If the purpose is to disengage with terrorism USA should not make it easier for terrorist recruiters to get new people who hate USA. Al Qaeda’s life used to be much harder when all they had to say was “The infidels are in the holy land so let’s go and murder thousands of them when they go to work”. Let’s fight them without giving them arguments to multiply and grow. USA should study the many terrorist movements in Latin America and Europe that ended up completely extinguished. It was not revenge that did it. It was careful management of public opinion combined with effective police and judicial efforts. While my preference would have been to put Osama Bin Laden on trial I can also agree with those who said that capturing him would have made terrorists do all sorts of hijackings and threats to public safety. But if that is what drove the administration to decide to kill him, then why decrease public safety by confessing that he was murdered and making terrorists even more angry?.
This has been a very good week for Fon. I’m very excited to announce that my lawyer Douglas from Ostrolenk Faber sent me an e-mail telling me that an important patent we filed in 2006, issued on Tuesday.
Simplifying all the legal details, the patent basically boils down to this: it protects the core business model of Fon in the US.
As most of you already know, with Fon “you share WiFi at home and you roam the world for free connecting to like-minded people”. For those of you unfamiliar with our business model, here’s how it works: one user, the Fonero, connects a Fonera WiFi router to his DSL/Cable/Fiber internet source or modem. Thereby he creates a Fon hotspot. If a Fonero wants to connect to another Fonero’s hotspot, he can do so for free in any of our 3.7 million hotspots of the largest and fastest growing WiFi network in the world. If a non-Fonero (at Fon we call this person an “Alien”) is in range of the Fonero’s hotspot and wants to connect to the internet with any WiFi device, he can do so for a moderate access fee.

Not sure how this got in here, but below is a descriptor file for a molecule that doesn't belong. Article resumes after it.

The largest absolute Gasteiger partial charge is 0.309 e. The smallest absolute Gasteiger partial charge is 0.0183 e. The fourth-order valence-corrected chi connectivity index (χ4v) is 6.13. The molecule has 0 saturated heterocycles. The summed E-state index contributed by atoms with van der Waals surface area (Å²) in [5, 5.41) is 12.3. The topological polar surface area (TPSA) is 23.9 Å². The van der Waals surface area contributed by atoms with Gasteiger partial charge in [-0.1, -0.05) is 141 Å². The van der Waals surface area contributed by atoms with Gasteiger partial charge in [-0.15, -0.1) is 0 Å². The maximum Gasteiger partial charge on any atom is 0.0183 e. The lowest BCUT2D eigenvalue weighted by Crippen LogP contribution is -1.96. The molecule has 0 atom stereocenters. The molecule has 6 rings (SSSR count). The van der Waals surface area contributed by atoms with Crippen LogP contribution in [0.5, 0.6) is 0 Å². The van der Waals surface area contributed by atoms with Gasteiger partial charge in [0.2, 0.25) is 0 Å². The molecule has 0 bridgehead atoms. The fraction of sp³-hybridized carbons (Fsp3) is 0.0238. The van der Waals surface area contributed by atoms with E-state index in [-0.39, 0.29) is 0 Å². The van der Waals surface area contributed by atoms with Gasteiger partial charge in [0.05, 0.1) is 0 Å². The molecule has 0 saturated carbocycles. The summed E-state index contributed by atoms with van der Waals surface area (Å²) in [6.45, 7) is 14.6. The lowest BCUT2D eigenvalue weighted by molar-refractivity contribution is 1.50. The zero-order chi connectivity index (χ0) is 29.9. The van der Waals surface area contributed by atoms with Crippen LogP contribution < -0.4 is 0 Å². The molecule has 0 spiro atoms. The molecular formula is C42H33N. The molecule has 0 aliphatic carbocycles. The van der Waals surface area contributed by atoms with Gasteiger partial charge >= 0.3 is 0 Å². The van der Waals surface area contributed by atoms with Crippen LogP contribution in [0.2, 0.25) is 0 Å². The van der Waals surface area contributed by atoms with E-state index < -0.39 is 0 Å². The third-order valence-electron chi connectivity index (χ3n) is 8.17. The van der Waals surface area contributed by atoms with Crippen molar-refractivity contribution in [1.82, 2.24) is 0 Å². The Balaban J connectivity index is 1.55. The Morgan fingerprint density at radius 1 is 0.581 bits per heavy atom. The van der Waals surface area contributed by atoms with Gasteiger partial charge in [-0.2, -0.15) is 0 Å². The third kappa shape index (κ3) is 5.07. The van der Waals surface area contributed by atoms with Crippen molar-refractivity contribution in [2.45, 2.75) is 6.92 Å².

The good thing about our technology is that it is not tied to the Foneras. Our software can transform almost any standard WiFi router into a Fonera! This makes it easy for most ISPs (like BT) to convert their routers into Foneras and make the Fon community even larger.
What’s special about this patent is that it relies on the community aspect of Fon. It specifically requires at least two users to share their bandwidth through two separate WiFi routers, which seems pretty obvious but is important when it comes down to the legal aspect. This is also what sets Fon apart from other WiFi networks that work without Foneros and offer only paid access to the internet.
In summary, this patent is very good news for us and will give our future business partners in the US even more reasons/confidence to work with us, accelerating our growth. It is also good news for people in the US since the availability of WiFi hotspots will increase dramatically during the next few years. And, of course, this patent means good news for all existing Foneros, who will soon be able to roam more and more parts of the US for free!
It is becoming common for people to say they don’t like Wikileaks because they can’t stand Assange. This is misleading. Few sympathize with Assange as a character. Most of us, myself included, have never met with him. But the issue here is not Assange, his hair or whether he does, or does not have, the ability to have sex with women while they are asleep. What is crucial instead, is the wealth of information that we have learned thanks to Wikileaks. Here’s a good summary from The Guardian. And yes, it is a lot of information. And there is much more. No matter how many experts out there say that “they already knew it all”. Because regardless of whether some experts really “knew it all”, the average Mohammed, Rui or Juana did not. And they are angry. It’s not suprising then that Foreign Policy calls the Tunisian revolt “the first Wikileaks revolution”. Wikileaks has been a catalyst for change in Egypt, Tunisia and in lesser degrees in many other countries. Wikileaks revelations will likely continue to outrage demonstrators and activists around the world for quite a while. And all that change we owe to the diplomatic service of the United States which turned out to be a group of remarkable journalists, the courage of one soldier, and the entrepreneurial spirit of everyone who worked at Wikileaks, including Julian Assange.